There are no allegations of theft of funds or anything nefarious – CASA (Citizens Against Spousal Abuse) is funded mostly by grants, the allegation is that they were given a grant specifically to buy 2 vans, and they spent the money on something else.
The grant in question was a Victims of Crime sub grant by the SCDPS in the amount of $32,000 to purchase two mid-sized vans to transport victims of crime.
The SCDPS statement went on to say a routine check of CASA’s finances uncovered the inconsistency, which they in turn submitted to SLED for further review. SCDPS has frozen all CASA grant funding as they await the outcome of SLED’s investigation.
CASA Board Chairwoman Sissy Rutherford admitted to WMBF News money from the SCDPS grant was not used for vans. Instead she said Joanne Patterson, former executive director, spent the money on emergency needs associated with CASA’s safe house.
Rutherford said the board fired Patterson, but that she didn’t do anything immoral or criminal.
Nothing immoral or criminal – what’s the problem? It’s just that there’s a lot of money being spread around to help make CDV arrests, to prosecute people who are charged with CDV, and to protect people who are alleged victims of CDV, and the people/ agencies handing out the checks care that the money goes where it is supposed to.
Lest everyone forget (you did, didn’t you); there is no money to defend people who are accused of CDV. The Fifteenth Circuit Solicitor’s Office receives grant money to pay the salary of a prosecutor specifically to prosecute CDV cases (and the same for DUI’s). This means that there is a trained advocate on only one side of many cases, and the accused person has no idea what to do or where to turn if they cannot afford to pay a defense lawyer. There is no public defender. There is no grant money for people wrongfully accused of CDV or DUI.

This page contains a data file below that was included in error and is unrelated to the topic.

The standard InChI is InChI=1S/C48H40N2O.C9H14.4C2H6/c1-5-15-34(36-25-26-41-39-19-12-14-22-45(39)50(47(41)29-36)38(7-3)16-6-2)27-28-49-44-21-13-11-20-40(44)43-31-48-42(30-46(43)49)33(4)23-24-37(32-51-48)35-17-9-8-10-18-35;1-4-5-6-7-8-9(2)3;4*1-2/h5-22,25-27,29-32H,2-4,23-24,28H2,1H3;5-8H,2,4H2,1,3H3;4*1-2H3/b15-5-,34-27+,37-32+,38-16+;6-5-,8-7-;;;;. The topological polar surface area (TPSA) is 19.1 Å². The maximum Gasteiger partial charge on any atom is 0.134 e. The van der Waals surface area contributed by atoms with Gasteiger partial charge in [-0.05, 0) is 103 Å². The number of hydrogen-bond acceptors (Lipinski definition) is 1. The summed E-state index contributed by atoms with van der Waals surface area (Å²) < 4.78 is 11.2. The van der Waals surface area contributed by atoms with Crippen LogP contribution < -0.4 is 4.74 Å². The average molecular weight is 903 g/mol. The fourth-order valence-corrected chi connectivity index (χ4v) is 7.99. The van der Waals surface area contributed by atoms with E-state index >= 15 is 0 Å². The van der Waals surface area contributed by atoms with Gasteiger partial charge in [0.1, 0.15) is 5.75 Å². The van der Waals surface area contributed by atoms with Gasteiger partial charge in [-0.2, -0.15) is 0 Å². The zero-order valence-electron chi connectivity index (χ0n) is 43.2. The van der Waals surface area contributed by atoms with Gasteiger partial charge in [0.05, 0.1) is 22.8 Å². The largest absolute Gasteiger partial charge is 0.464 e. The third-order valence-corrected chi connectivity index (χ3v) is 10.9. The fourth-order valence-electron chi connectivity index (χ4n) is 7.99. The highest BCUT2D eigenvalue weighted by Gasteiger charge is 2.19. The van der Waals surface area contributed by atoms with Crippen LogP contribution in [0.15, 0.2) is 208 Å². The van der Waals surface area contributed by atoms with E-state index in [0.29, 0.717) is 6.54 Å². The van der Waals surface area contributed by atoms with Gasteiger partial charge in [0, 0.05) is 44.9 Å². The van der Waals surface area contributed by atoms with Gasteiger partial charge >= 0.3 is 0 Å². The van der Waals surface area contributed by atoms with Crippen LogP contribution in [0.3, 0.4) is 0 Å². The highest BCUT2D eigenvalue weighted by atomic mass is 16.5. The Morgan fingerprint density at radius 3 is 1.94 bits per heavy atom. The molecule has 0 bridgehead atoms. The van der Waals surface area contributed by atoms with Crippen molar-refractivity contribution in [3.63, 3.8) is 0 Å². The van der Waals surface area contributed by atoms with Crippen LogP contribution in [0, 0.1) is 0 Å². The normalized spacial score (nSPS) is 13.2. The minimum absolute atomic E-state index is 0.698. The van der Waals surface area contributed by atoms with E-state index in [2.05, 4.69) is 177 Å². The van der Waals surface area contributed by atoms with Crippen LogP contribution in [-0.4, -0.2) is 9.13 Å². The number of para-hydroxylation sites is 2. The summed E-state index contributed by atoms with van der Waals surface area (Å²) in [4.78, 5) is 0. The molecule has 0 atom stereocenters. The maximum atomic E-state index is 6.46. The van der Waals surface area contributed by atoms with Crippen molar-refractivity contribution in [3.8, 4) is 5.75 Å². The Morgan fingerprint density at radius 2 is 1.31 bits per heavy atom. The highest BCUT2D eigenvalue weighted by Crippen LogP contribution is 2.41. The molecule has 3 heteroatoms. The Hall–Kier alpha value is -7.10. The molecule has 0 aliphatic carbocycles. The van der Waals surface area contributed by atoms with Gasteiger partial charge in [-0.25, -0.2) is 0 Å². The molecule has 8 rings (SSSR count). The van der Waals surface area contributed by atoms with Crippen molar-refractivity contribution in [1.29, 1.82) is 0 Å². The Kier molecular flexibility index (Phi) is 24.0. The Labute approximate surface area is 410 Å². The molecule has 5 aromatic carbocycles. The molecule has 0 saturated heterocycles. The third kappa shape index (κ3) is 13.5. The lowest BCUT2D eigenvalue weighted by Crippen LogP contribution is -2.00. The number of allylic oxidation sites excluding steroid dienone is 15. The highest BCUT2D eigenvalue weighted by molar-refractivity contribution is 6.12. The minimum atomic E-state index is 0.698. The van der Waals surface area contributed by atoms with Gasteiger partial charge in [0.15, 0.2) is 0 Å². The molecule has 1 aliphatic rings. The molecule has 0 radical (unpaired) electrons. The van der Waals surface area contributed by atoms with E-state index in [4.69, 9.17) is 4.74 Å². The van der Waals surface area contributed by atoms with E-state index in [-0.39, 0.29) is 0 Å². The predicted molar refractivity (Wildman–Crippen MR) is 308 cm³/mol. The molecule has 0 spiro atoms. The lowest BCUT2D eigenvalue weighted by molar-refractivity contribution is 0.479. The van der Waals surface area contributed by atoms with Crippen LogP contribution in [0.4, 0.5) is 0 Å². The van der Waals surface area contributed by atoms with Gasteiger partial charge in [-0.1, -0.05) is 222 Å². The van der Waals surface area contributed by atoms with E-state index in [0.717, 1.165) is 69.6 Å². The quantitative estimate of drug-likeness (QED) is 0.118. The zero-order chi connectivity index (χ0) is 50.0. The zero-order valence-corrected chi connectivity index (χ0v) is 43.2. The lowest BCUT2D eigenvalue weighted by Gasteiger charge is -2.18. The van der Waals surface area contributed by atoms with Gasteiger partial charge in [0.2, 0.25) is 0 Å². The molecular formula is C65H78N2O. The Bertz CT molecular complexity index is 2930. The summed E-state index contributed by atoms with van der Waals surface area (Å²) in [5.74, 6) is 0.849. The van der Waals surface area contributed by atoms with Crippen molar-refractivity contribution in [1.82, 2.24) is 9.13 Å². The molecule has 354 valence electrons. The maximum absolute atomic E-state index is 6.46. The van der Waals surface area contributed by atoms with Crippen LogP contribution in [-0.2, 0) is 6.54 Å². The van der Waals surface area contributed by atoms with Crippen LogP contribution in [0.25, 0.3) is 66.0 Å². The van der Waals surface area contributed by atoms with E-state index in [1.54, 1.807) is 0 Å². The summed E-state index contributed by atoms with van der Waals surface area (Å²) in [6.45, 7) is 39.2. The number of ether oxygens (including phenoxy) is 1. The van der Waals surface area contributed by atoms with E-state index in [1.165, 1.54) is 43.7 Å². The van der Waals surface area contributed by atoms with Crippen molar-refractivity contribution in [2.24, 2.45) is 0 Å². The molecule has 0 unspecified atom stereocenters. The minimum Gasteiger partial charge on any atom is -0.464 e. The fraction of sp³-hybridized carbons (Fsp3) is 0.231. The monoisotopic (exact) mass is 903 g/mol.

A conviction for CDV involves more than the threat of 30 days in jail – most people don’t go to jail if they are convicted. The minimum fine is $2100 with court costs, which is more than many defense lawyers charge to defend the case. And/or attending the batterer’s program – a lengthy program that the solicitor’s office requires all defendants to attend. Once convicted of CDV, a person can never again own a firearm unless they are able to have the charge expunged or pardoned down the road.
Out of the CDV cases that I have handled, a “true” case of domestic violence is rare. I see a lot of people who are arrested for loud arguments, where both sides had too much to drink and pushed or shoved each other, where one called the police because they thought the other needed help and were surprised when the police showed up and put cuffs on everyone, and many cases where officers are telling the people on scene that, when they get a call for domestic violence, they are going to arrest someone. Injuries or not. Even the cases where there was a real honest-to-god fight usually involve mutual drunken combat, and an isolated incident as opposed to a pattern of abuse by one spouse against the other.
I don’t suppose grant money is affecting the decision to arrest/charge/prosecute CDV cases?